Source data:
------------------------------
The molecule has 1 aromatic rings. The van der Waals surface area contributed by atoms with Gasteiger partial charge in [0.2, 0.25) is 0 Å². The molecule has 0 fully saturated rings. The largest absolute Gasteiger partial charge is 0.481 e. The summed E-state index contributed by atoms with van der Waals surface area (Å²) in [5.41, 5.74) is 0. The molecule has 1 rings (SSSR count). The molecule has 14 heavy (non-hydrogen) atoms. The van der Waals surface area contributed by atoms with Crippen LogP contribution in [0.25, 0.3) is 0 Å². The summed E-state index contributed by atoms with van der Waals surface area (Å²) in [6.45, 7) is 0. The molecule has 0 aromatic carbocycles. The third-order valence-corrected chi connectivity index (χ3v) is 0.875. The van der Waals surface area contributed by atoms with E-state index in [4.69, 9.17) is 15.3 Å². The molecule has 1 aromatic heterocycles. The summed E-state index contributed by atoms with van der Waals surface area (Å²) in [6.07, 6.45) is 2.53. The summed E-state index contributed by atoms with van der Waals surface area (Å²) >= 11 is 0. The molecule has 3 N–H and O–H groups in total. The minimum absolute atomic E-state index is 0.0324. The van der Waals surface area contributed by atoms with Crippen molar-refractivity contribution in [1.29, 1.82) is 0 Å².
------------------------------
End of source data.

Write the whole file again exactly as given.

The molecule has 1 aromatic rings. The van der Waals surface area contributed by atoms with Gasteiger partial charge in [0.2, 0.25) is 0 Å². The molecule has 0 fully saturated rings. The largest absolute Gasteiger partial charge is 0.481 e. The summed E-state index contributed by atoms with van der Waals surface area (Å²) in [5.41, 5.74) is 0. The molecule has 1 rings (SSSR count). The molecule has 14 heavy (non-hydrogen) atoms. The van der Waals surface area contributed by atoms with Crippen LogP contribution in [0.25, 0.3) is 0 Å². The summed E-state index contributed by atoms with van der Waals surface area (Å²) in [6.45, 7) is 0. The molecule has 0 aromatic carbocycles. The third-order valence-corrected chi connectivity index (χ3v) is 0.875. The van der Waals surface area contributed by atoms with E-state index in [4.69, 9.17) is 15.3 Å². The molecule has 1 aromatic heterocycles. The summed E-state index contributed by atoms with van der Waals surface area (Å²) in [6.07, 6.45) is 2.53. The summed E-state index contributed by atoms with van der Waals surface area (Å²) >= 11 is 0. The molecule has 3 N–H and O–H groups in total. The minimum absolute atomic E-state index is 0.0324. The van der Waals surface area contributed by atoms with Crippen molar-refractivity contribution in [1.29, 1.82) is 0 Å².